In the regional and international levels, Israel actively supports the work of The United Nations Economic Commission for Europe (UNECE), which aims to promote sustainable development and economic cooperation among its member-countries and is particularly actively involved in the process of mainstreaming gender into economic policies in the region.
In this regard, Israel offers to share its experience on women economic empowerment, based on its multilateral approach to development. Israel has always considered investment in training women to be central to sustainable development. The Golda Meir Mount Carmel International Training Center (MCTC), subjects to Israel's International Cooperation Agency, known as MASHAV, is one of the earliest affiliate training institutions which have addressed the connection between gender, poverty reduction and economic development for over 40 years. MCTC's courses, workshops, study tours and seminars in Israel and in partner countries raise awareness of gender bias and the need for gender sensitive policy decisions. This centre was established by Golda Meir, the 4th prime minister of Israel (1969-1974) and the first female prime minister, who was described as the "Iron Lady" of Israeli politics.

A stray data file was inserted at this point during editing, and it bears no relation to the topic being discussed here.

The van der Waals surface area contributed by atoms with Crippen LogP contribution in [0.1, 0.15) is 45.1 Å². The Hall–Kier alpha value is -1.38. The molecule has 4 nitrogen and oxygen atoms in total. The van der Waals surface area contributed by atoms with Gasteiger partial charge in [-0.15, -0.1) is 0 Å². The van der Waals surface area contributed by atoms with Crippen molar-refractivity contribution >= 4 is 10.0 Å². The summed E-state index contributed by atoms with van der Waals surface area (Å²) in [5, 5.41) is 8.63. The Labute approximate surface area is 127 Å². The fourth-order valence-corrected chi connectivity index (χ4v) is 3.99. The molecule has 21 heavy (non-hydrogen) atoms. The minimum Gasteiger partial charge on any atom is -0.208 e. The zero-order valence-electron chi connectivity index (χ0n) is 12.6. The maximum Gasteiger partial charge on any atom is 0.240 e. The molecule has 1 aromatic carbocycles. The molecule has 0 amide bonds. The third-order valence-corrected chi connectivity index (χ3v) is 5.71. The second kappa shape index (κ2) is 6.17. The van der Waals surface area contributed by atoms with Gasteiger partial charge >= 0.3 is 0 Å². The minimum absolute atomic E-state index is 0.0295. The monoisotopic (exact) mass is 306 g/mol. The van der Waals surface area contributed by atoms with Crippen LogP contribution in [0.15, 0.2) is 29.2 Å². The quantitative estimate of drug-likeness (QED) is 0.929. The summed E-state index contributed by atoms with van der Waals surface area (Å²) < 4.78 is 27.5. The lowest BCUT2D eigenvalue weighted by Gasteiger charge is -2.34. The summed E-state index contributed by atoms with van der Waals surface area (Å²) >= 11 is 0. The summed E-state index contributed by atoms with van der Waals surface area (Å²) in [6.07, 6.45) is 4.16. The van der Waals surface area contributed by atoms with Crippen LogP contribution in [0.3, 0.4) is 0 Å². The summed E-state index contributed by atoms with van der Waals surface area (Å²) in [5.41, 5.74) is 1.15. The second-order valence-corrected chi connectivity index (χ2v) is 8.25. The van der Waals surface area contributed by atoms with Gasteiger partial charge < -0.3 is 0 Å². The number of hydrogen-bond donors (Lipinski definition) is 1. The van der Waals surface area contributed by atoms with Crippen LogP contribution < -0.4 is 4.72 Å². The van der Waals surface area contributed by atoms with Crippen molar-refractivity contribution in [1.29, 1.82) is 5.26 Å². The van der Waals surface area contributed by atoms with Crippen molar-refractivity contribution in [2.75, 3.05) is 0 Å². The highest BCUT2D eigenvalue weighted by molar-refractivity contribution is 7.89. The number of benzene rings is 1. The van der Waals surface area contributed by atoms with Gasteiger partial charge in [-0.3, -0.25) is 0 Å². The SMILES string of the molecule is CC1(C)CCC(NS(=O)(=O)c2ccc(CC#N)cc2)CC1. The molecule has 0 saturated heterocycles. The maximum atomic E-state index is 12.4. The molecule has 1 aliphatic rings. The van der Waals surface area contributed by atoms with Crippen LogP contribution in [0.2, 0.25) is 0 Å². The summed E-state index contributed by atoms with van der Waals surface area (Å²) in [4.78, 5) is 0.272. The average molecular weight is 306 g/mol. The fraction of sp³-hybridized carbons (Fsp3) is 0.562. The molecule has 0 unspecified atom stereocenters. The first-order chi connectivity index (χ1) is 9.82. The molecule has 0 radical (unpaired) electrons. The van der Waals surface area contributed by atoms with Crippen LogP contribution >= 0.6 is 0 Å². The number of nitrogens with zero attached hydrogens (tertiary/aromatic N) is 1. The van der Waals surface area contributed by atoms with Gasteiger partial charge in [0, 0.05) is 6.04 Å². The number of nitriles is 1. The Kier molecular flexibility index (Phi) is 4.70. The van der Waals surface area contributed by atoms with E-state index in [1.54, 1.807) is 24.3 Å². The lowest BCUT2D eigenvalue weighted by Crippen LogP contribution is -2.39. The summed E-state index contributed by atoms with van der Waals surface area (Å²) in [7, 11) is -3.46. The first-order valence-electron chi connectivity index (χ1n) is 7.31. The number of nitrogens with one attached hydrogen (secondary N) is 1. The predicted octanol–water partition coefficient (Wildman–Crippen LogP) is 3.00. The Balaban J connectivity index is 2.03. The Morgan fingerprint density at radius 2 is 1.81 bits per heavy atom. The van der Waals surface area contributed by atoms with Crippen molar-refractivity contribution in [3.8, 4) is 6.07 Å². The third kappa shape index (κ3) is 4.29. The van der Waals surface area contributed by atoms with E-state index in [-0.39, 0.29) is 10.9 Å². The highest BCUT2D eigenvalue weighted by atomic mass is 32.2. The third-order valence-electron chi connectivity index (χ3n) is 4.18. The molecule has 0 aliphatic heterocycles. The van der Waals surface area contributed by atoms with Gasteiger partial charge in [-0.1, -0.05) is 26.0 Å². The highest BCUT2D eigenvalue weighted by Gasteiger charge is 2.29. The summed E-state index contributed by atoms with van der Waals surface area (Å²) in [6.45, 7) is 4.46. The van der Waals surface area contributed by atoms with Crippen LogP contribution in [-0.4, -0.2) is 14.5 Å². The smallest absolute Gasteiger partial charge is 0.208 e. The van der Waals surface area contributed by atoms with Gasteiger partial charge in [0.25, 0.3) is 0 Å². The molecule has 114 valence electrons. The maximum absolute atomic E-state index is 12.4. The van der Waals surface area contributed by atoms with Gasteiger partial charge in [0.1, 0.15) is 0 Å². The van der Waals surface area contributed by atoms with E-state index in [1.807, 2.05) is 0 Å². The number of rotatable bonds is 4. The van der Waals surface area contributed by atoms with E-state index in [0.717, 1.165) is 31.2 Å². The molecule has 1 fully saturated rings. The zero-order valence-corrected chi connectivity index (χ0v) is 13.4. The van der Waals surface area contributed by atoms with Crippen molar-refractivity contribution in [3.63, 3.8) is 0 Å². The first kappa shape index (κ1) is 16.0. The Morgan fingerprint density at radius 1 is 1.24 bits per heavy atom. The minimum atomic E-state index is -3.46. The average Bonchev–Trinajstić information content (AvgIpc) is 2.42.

In over 50 years, some 14,500 women, from Asia, Africa, Eastern Europe, Central Asia, Latin America, the Caribbean, as well as Palestinian women and women from other countries in the Middle East have received training in Israel and a further 20,000 women professionals have participated in On-the-Spot training programs on these issues within MASHAV's programs abroad. MCTC cooperates with partner organizations, whether international, governmental or non-governmental and with United Nations specialized agencies such as UNICEF, UNESCO, UNHabitat, UNDP, UNIFEM and UNECE in developing joint programs within the context of the Beijing Platform of Action.